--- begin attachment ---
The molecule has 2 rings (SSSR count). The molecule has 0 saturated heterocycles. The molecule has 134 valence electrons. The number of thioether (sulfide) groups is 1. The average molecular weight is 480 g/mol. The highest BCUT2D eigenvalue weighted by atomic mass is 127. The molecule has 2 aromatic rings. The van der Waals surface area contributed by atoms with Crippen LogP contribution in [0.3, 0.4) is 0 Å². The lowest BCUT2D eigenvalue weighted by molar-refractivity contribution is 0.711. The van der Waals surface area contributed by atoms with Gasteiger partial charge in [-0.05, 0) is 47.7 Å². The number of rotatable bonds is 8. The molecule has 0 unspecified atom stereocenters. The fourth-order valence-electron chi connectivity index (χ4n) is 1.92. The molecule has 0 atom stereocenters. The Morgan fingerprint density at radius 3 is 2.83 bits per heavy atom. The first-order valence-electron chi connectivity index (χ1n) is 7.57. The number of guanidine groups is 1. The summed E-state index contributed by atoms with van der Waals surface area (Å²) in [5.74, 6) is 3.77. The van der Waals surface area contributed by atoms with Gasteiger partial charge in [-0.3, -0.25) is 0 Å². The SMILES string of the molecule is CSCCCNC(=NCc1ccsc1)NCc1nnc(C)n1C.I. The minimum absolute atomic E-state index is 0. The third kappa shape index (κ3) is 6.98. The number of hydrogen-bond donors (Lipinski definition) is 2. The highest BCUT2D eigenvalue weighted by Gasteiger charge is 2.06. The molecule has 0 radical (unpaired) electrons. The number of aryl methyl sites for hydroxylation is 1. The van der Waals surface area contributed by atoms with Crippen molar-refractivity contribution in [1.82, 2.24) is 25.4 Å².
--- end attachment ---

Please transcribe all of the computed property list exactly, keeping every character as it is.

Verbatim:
The molecule has 2 rings (SSSR count). The molecule has 0 saturated heterocycles. The molecule has 134 valence electrons. The number of thioether (sulfide) groups is 1. The average molecular weight is 480 g/mol. The highest BCUT2D eigenvalue weighted by atomic mass is 127. The molecule has 2 aromatic rings. The van der Waals surface area contributed by atoms with Crippen LogP contribution in [0.3, 0.4) is 0 Å². The lowest BCUT2D eigenvalue weighted by molar-refractivity contribution is 0.711. The van der Waals surface area contributed by atoms with Gasteiger partial charge in [-0.05, 0) is 47.7 Å². The number of rotatable bonds is 8. The molecule has 0 unspecified atom stereocenters. The fourth-order valence-electron chi connectivity index (χ4n) is 1.92. The molecule has 0 atom stereocenters. The Morgan fingerprint density at radius 3 is 2.83 bits per heavy atom. The first-order valence-electron chi connectivity index (χ1n) is 7.57. The number of guanidine groups is 1. The summed E-state index contributed by atoms with van der Waals surface area (Å²) in [5.74, 6) is 3.77. The van der Waals surface area contributed by atoms with Gasteiger partial charge in [-0.3, -0.25) is 0 Å². The SMILES string of the molecule is CSCCCNC(=NCc1ccsc1)NCc1nnc(C)n1C.I. The minimum absolute atomic E-state index is 0. The third kappa shape index (κ3) is 6.98. The number of hydrogen-bond donors (Lipinski definition) is 2. The highest BCUT2D eigenvalue weighted by Gasteiger charge is 2.06. The molecule has 0 radical (unpaired) electrons. The number of aryl methyl sites for hydroxylation is 1. The van der Waals surface area contributed by atoms with Crippen molar-refractivity contribution in [1.82, 2.24) is 25.4 Å².